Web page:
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Feeling Lazy? Blame Your Epigenome

Why do some people find the motivation to work out and others don’t? The answer to that question may help us understand how decreases in physical activity are contributing to the worldwide obesity epidemic.

A recent study published in Nature Communications studied the differences between those that are motivated to exercise and those that aren’t. And the answer may lie in the epigenetic control of the expression of certain genes.

Epigenetics refers to molecular mechanisms that determine which genes are turned on or off in different cell types. In fact, our life choices could be passed on to our children epigenetically. And, since epigenetic mechanisms are intrinsically more pliable that genetics, the study’s findings suggest a potential option to helping people enjoy physical activity.

What Drives Our Motivation to Exercise?

The study found that changes in DNA methylation in neurons within the hypothalamus impact levels of voluntary exercise behavior.

The study wanted to test if DNA methylation in the brain affects energy balance (amount of calories eaten vs. amount of calories burned). They focused on a brain region (hypothalamus) and subset of neurons (AgRP neurons, specifically) both notable for their role in regulating food intake.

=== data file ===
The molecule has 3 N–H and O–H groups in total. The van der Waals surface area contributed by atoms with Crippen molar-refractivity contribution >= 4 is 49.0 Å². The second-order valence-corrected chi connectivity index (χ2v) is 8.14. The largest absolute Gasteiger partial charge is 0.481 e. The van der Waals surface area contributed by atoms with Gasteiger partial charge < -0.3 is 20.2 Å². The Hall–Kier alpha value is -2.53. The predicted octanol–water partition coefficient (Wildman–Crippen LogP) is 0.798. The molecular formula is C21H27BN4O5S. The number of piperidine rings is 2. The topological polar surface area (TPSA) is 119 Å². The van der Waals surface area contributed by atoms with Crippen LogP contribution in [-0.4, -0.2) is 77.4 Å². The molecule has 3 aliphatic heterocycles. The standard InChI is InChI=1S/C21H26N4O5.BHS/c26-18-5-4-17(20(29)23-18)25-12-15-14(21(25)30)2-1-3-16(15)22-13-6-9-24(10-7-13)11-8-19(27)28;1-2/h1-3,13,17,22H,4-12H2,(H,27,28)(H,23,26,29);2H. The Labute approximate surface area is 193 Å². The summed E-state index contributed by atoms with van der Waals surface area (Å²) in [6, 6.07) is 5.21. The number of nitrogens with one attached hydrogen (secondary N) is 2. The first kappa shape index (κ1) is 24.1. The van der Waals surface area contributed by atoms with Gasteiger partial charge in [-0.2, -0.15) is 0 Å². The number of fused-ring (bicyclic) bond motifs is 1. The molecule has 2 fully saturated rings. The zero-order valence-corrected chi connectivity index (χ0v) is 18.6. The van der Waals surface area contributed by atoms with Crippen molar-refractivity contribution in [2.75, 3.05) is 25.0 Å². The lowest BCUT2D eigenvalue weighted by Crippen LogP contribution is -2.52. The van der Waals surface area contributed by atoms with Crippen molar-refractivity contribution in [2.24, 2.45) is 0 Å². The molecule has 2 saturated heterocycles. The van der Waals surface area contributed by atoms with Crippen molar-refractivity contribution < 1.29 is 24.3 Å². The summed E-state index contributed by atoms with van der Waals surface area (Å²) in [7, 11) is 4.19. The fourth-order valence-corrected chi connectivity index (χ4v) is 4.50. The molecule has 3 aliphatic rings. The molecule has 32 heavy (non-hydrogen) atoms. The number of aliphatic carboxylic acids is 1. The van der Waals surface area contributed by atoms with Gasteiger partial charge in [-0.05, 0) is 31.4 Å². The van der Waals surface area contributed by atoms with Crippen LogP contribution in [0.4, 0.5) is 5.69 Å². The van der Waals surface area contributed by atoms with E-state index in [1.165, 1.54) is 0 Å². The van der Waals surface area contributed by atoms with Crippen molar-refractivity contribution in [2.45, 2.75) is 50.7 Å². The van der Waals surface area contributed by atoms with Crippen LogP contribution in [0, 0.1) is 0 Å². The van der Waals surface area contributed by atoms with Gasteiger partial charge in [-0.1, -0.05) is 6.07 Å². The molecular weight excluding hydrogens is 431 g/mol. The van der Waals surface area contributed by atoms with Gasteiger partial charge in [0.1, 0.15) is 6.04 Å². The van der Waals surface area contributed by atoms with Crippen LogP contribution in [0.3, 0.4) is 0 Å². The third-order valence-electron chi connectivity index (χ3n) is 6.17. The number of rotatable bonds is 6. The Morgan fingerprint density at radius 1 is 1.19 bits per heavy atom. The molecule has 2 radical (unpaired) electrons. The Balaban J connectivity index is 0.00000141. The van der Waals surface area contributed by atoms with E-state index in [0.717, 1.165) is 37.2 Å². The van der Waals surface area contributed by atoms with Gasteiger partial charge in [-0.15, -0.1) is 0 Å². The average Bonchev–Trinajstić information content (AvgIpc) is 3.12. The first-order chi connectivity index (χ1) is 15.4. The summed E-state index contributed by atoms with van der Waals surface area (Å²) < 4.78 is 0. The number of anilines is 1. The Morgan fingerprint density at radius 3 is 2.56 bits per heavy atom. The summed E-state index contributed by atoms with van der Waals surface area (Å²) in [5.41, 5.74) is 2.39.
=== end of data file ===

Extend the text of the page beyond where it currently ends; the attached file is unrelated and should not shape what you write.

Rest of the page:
By reducing the DNA methylation in the AgRP neurons in mice, the researchers expected to see major changes in the mice’s weight—since AgRP neurons play a role in food intake. But they didn’t. Instead of seeing a difference in food intake, the researchers found a difference in spontaneous physical exercise.

As a result, researchers placed running wheels in the mice cages. The mice whose AgRP neurons were altered ran only half as much as their normal brethren. They had the ability, but simply lacked the desire.

Research Implications on Humans

“Our findings suggest that epigenetic mechanisms, such as DNA methylation, that are established in the brain during fetal or early postnatal life, play a major role in determining individual propensity for exercise,” said corresponding author, Robert A. Waterland, PhD, professor of pediatrics nutrition at the USDA/ARS Children’s Nutrition Research Center at Baylor and Texas Children’s Hospital. “Nowadays, as decreases in physical activity contribute to the worldwide obesity epidemic, it is increasingly important to understand how all of this works.”

So if you’re feeling lazy or unmotivated to exercise, know that the feeling isn’t a fixed, genetic obstacle you will never overcome. Instead, based on the aforementioned research, individual motivation to exercise can change and be affected by epigenetics.

Source: WhatIsEpigenetics.com

Sonja Stilp M.D. is a doctor and founder of RISE. She is a board-certified physical medicine and rehabilitation physician with fellowship training in interventional spine and sports medicine. Schedule an appointment to meet with Dr. Stilp at RISE in Boulder, Colorado.

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